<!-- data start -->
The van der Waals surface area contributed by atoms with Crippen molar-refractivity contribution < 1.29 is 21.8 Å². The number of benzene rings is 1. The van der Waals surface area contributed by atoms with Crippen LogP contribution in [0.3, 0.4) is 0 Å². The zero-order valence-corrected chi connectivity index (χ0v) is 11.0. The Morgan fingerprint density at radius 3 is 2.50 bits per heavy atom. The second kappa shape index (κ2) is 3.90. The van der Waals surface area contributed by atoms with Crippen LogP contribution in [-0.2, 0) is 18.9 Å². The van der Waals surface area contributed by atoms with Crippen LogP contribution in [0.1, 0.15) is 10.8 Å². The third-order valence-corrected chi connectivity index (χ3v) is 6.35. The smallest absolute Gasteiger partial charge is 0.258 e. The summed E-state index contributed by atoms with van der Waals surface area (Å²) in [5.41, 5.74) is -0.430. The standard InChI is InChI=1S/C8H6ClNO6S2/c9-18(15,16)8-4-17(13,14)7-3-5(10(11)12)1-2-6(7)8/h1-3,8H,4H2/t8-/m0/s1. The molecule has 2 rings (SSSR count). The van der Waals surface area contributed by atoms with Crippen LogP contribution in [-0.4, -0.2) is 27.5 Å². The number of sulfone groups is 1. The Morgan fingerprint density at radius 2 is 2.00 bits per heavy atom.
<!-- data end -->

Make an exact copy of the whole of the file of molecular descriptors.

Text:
The van der Waals surface area contributed by atoms with Crippen molar-refractivity contribution < 1.29 is 21.8 Å². The number of benzene rings is 1. The van der Waals surface area contributed by atoms with Crippen LogP contribution in [0.3, 0.4) is 0 Å². The zero-order valence-corrected chi connectivity index (χ0v) is 11.0. The Morgan fingerprint density at radius 3 is 2.50 bits per heavy atom. The second kappa shape index (κ2) is 3.90. The van der Waals surface area contributed by atoms with Crippen LogP contribution in [-0.2, 0) is 18.9 Å². The van der Waals surface area contributed by atoms with Crippen LogP contribution in [0.1, 0.15) is 10.8 Å². The third-order valence-corrected chi connectivity index (χ3v) is 6.35. The smallest absolute Gasteiger partial charge is 0.258 e. The summed E-state index contributed by atoms with van der Waals surface area (Å²) in [5.41, 5.74) is -0.430. The standard InChI is InChI=1S/C8H6ClNO6S2/c9-18(15,16)8-4-17(13,14)7-3-5(10(11)12)1-2-6(7)8/h1-3,8H,4H2/t8-/m0/s1. The molecule has 2 rings (SSSR count). The van der Waals surface area contributed by atoms with Crippen LogP contribution in [-0.4, -0.2) is 27.5 Å². The number of sulfone groups is 1. The Morgan fingerprint density at radius 2 is 2.00 bits per heavy atom.